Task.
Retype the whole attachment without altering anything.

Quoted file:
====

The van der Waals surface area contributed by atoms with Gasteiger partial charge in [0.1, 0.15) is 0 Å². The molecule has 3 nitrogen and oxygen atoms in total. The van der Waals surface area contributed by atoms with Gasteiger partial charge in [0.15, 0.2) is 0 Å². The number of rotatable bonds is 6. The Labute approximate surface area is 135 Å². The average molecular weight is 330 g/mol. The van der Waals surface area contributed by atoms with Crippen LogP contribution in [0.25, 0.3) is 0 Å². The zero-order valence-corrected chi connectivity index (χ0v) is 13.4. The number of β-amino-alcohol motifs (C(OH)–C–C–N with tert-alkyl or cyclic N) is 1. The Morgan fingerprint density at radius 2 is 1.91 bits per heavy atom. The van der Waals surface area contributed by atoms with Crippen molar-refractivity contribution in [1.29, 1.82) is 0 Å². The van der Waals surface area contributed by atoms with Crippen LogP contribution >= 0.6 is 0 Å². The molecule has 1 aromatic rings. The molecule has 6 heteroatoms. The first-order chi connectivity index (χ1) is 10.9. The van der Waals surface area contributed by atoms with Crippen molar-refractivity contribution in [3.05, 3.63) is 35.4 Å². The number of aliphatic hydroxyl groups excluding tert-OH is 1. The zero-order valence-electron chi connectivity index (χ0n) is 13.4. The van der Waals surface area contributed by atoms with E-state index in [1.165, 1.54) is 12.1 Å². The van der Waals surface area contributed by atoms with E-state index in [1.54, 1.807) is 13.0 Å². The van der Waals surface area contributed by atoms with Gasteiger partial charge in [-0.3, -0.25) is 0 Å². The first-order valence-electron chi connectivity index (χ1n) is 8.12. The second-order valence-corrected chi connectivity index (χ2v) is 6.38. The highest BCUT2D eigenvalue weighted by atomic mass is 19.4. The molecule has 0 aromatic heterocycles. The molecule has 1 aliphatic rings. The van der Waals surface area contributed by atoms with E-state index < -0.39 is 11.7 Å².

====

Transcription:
The van der Waals surface area contributed by atoms with Gasteiger partial charge in [0.1, 0.15) is 0 Å². The molecule has 3 nitrogen and oxygen atoms in total. The van der Waals surface area contributed by atoms with Gasteiger partial charge in [0.15, 0.2) is 0 Å². The number of rotatable bonds is 6. The Labute approximate surface area is 135 Å². The average molecular weight is 330 g/mol. The van der Waals surface area contributed by atoms with Crippen LogP contribution in [0.25, 0.3) is 0 Å². The zero-order valence-corrected chi connectivity index (χ0v) is 13.4. The number of β-amino-alcohol motifs (C(OH)–C–C–N with tert-alkyl or cyclic N) is 1. The Morgan fingerprint density at radius 2 is 1.91 bits per heavy atom. The van der Waals surface area contributed by atoms with Crippen molar-refractivity contribution in [1.29, 1.82) is 0 Å². The van der Waals surface area contributed by atoms with Crippen LogP contribution >= 0.6 is 0 Å². The molecule has 1 aromatic rings. The molecule has 6 heteroatoms. The first-order chi connectivity index (χ1) is 10.9. The van der Waals surface area contributed by atoms with Crippen molar-refractivity contribution in [3.05, 3.63) is 35.4 Å². The number of aliphatic hydroxyl groups excluding tert-OH is 1. The zero-order valence-electron chi connectivity index (χ0n) is 13.4. The van der Waals surface area contributed by atoms with E-state index in [1.165, 1.54) is 12.1 Å². The van der Waals surface area contributed by atoms with E-state index in [1.54, 1.807) is 13.0 Å². The van der Waals surface area contributed by atoms with Gasteiger partial charge in [-0.3, -0.25) is 0 Å². The first-order valence-electron chi connectivity index (χ1n) is 8.12. The second-order valence-corrected chi connectivity index (χ2v) is 6.38. The highest BCUT2D eigenvalue weighted by atomic mass is 19.4. The molecule has 0 aromatic heterocycles. The molecule has 1 aliphatic rings. The van der Waals surface area contributed by atoms with E-state index < -0.39 is 11.7 Å².